Guest Post by Laura of The Badass BusinessMum
Taking product photographs for Pinterest is a little bit different from taking photographs for your shop. Your shop photography is all about showing your potential customers the details of your products, showing them all the things they’d be able to touch and smell and hear if they were looking at it in person.
Pinterest Product Photography is about bringing attention to your product in a way that fits with your buyers’ aspirations. Pinterest is used by people to plan things; it’s a visual to-do list and virtual inspiration board all rolled into one.
Make your Product Photographs tell an Enticing Story
Think about the lifestyle your buyers are aspiring to. Imagine these two scenarios for a second…
A jar of handmade bath scrub in a glass jar, beautiful label with a handwritten font, tied on with twine for that hand finished touch of luxury, sat on the side of a white bath. Nice picture hey, nicely shows off the product, it’s in a natural setting, technically everything is right.
Now, imagine the same jar of Bath scrub sat on the same bath, but this time in the background is a sea of candles, the light is dim, there’s a glass of champagne amongst the candles. The bath scrub is pin sharp, the background blurred enough to not overwhelm, but sharp enough to know what it is.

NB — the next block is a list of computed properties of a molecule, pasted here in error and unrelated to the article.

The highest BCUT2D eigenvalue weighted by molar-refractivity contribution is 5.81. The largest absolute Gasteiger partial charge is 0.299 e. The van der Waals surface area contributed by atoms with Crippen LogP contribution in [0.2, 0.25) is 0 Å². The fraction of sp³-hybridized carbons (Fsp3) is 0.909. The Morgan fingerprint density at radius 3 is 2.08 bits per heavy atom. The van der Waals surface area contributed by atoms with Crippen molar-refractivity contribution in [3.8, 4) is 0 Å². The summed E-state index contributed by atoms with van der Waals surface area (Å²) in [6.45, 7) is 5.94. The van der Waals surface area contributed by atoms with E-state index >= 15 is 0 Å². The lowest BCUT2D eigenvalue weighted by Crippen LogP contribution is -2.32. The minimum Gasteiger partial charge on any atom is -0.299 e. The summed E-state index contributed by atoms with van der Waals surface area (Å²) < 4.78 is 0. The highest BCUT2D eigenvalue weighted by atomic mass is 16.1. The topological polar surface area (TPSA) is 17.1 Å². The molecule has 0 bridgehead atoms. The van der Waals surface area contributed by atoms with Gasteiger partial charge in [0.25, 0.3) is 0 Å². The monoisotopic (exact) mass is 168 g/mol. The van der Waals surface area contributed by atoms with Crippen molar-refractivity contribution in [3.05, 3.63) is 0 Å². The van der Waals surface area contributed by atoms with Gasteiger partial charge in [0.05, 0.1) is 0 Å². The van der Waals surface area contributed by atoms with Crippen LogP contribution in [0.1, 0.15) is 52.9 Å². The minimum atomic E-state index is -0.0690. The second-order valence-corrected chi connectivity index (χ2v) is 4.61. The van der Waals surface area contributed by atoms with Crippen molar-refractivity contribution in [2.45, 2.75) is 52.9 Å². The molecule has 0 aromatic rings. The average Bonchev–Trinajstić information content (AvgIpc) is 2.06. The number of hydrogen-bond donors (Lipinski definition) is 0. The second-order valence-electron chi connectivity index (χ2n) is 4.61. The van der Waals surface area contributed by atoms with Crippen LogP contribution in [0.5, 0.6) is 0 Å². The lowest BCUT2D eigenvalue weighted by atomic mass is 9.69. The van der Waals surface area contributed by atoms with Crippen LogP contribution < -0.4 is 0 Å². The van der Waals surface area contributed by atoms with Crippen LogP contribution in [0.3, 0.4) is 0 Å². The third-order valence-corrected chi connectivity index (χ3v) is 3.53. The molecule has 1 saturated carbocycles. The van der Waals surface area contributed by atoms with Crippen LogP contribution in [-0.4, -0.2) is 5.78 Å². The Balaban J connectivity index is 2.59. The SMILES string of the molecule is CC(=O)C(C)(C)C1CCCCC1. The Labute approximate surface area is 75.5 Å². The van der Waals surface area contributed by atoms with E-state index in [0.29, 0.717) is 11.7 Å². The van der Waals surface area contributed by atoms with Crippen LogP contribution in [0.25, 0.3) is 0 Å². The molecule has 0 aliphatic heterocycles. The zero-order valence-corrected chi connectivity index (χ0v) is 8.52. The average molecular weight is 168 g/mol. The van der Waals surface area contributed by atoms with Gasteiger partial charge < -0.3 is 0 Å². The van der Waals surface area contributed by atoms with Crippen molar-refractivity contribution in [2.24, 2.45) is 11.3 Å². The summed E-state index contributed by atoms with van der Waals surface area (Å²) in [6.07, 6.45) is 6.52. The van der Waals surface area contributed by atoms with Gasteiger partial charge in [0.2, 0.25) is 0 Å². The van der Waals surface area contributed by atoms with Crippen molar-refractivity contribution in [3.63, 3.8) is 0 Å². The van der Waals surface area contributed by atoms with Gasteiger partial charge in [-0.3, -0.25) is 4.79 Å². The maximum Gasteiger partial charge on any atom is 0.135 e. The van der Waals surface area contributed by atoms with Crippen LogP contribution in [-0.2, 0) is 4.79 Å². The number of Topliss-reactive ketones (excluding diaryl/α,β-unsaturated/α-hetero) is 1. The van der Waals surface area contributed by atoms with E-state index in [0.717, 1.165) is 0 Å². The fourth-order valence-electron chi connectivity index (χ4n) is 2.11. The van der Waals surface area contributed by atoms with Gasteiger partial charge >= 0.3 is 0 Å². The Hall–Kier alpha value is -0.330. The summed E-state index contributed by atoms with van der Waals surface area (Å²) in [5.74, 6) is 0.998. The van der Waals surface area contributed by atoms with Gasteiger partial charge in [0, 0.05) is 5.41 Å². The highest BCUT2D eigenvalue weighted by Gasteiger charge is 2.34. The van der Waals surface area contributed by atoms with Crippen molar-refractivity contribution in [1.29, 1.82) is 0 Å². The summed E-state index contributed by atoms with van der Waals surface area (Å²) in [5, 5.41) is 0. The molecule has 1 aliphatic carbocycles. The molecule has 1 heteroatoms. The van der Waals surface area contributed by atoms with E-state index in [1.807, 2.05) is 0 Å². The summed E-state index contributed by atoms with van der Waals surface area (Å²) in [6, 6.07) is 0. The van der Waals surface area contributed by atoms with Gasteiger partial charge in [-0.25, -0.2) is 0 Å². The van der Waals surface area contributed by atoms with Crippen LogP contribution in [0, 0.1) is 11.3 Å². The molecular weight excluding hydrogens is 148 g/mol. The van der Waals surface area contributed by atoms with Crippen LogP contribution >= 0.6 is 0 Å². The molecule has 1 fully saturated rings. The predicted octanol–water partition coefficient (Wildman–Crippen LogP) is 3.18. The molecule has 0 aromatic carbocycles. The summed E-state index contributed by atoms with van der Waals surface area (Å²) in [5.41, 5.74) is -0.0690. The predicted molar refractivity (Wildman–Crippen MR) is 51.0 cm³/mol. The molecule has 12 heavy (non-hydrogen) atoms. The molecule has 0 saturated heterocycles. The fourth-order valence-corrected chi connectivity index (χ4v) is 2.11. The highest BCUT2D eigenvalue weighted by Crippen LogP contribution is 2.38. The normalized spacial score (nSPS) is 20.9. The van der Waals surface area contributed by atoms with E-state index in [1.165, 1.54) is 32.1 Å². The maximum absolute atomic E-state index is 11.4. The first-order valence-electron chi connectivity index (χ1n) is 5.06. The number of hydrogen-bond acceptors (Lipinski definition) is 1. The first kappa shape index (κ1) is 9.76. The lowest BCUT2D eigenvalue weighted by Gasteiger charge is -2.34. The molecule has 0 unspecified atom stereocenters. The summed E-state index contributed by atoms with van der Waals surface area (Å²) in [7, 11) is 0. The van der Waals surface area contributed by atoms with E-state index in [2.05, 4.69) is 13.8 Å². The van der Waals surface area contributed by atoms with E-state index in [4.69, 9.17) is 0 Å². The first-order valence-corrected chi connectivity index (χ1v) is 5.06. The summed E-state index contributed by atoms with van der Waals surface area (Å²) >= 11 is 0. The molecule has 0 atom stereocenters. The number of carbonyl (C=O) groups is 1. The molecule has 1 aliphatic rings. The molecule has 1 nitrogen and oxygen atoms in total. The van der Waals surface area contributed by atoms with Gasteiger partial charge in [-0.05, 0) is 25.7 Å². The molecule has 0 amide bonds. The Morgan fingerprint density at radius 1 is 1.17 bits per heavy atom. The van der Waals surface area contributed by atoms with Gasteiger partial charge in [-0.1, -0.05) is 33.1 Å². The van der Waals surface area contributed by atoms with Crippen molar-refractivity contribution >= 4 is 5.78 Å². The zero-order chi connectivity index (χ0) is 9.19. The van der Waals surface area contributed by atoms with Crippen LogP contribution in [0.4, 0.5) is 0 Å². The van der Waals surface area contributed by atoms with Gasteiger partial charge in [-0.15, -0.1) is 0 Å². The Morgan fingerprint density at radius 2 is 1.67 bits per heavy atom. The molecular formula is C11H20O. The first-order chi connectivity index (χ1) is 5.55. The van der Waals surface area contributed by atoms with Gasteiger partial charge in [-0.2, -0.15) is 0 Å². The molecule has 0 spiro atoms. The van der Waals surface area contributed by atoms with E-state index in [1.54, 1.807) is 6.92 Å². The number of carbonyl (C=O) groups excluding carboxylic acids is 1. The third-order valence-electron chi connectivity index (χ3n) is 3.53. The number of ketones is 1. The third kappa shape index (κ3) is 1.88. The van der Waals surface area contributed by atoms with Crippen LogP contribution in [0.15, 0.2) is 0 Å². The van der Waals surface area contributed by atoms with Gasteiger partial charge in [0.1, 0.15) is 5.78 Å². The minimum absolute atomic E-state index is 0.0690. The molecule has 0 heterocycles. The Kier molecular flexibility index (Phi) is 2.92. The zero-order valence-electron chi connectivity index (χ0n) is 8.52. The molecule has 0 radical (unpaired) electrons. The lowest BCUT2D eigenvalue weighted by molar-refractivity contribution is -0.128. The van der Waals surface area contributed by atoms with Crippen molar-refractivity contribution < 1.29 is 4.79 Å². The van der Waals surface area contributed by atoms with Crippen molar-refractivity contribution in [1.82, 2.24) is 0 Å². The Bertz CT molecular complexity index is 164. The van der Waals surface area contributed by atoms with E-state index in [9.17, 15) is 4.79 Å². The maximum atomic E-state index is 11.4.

Which image tells the nicest story? Which one says, “Yes! I want that experience!”?
Use the photographs you take for Pinterest to sell the lifestyle, not the product.
And that’s the point of product photography for Pinterest. You want as many people as possible to re-pin your photographs. And every single time they do, that’s a link back to your shop.
So, I’ve put together a 4-step process to help you tell your Brand story with your product photography.
Step 1 // Get Inspired
If you’re not sure where to start, start on Pinterest! Create yourself a secret board and start collecting images that inspire you. Do a search for the type of products you sell, or start with popular brands in your industry to see what people are pinning.
Take note of what type of backgrounds are popular, common recurring props, textures, themes and styling and think about how you could use some of these elements in your photographs.
Use the words you associate with your brand when searching (eg; vintage, modern, luxury, minimalist etc) to see how other shop owners have chosen to represent their brands when photographing your type of products.
Step 2 // Choose your Props
You might have noticed that popular product photography on Pinterest is more than simply products on a plain white background. Popular pins tell a story; they inspire; they’re pinned because the person that pinned them wants to live in the World that your product is in.
They don’t want to live in a World of plain white backgrounds; they want to live in a World of beautiful Interiors, happy people, food that looks as gorgeous as it tastes, handmade Beauty products in luxurious bathrooms and stationary that’s used by people with flowing handwriting and posh fountain pens!